7: termination of operations; "they regretted the closure of the
         day care center" [syn: closure, closedown, closing,
         shutdown]
      v 1: terminate debate by calling for a vote; "debate was
           closured"; "cloture the discussion" [syn: closure,
           cloture]

From Moby Thesaurus II by Grady Ward, 1.0 :

  103 Moby Thesaurus words for "closure":
     accomplishment, ankle, arrest, arrestation, arrestment,
     articulation, blockage, blocking, boundary, butt, cease, cervix,
     cessation, check, clinch, clogging, close, closing, closing up,
     completion, conclusion, connecting link, connecting rod,
     connection, constriction, consummation, coupling, cramp,
     culmination, delay, desistance, detainment, detention, dovetail,
     elbow, embrace, end, ending, fixation, foot-dragging, fulfillment,
     gliding joint, hampering, hindering, hindrance, hinge,
     hinged joint, hip, holdback, holdup, impediment, inhibition,
     interface, interference, interruption, join, joining, joint,
     juncture, knee, knuckle, let, link, miter, mortise, neck,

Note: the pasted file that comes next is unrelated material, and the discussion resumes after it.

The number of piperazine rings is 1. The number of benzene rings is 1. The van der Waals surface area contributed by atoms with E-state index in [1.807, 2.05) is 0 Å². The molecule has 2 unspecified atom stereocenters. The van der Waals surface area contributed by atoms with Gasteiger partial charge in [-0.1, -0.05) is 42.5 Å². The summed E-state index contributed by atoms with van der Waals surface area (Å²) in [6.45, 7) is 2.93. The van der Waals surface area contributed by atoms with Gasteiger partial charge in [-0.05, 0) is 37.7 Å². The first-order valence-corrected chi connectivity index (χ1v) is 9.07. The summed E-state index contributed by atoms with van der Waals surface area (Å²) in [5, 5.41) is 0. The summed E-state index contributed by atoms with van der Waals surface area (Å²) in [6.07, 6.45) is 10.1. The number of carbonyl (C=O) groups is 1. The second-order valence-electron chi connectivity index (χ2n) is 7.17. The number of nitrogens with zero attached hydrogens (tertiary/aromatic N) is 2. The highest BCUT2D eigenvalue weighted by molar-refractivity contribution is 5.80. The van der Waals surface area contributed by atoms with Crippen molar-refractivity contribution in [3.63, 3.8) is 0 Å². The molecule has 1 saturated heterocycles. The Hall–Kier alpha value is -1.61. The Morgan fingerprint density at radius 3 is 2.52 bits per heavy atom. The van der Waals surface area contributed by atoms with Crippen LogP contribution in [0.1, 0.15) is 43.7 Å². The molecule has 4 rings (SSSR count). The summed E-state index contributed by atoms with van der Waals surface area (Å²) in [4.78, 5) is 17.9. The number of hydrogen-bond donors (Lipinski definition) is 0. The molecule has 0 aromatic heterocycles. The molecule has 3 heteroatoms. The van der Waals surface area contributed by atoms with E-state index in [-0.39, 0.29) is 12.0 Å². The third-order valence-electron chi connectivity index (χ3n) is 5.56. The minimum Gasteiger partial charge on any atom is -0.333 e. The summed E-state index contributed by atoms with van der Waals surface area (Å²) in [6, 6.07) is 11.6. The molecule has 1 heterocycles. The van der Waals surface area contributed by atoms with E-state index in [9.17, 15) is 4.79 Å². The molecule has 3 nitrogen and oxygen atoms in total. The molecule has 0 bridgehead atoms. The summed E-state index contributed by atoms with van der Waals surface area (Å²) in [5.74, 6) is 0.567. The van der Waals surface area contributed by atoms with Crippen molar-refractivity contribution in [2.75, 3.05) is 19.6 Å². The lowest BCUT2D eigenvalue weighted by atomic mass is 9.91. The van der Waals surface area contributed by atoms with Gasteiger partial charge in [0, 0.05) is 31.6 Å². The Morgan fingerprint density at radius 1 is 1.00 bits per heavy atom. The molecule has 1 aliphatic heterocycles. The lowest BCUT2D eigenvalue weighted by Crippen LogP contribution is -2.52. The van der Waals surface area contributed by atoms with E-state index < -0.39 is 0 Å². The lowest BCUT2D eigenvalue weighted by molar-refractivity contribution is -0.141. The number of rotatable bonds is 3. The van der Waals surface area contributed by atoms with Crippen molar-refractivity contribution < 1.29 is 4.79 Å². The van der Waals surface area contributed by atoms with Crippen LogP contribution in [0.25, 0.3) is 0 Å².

negativism, nuisance value, obstruction, obstructionism, occlusion,
     opposition, perfection, pivot, pivot joint, rabbet, realization,
     repression, resistance, restraint, restriction, retardation,
     retardment, scarf, seam, setback, shoulder, squeeze, stitch, stop,
     stranglehold, stricture, suppression, suture, symphysis,
     termination, tie rod, toggle, toggle joint, topping-off, union,
     weld, wrist
  
  

From The Free On-line Dictionary of Computing (30 December 2018) :

  closure
  downward closed
  upward closure
  
     1.  In a reduction system, a closure is a data
     structure that holds an expression and an environment of
     variable bindings in which that expression is to be evaluated.
     The variables may be local or global.  Closures are used to
     represent unevaluated expressions when implementing
     functional programming languages with lazy evaluation.  In
     a real implementation, both expression and environment are
     represented by pointers.
  
     A suspension is a closure which includes a flag to say
     whether or not it has been evaluated.  The term "{thunk" has
     come to be synonymous with "closure" but originated outside
     functional programming.
  
     2.  In domain theory, given a partially ordered
     set, D and a subset, X of D, the upward closure of X in D is
     the union over all x in X of the sets of all d in D such that
     x <= d.  Thus the upward closure of X in D contains the
     elements of X and any greater element of D.  A set is "upward
     closed" if it is the same as its upward closure, i.e. any d
     greater than an element is also an element.  The downward
     closure (or "left closure") is similar but with d <= x.  A
     downward closed set is one for which any d less than an
     element is also an element.
  
     ("<=" is written in LaTeX as \subseteq and the upward
     closure of X in D is written \uparrow_\{D X).
  
     (1994-12-16)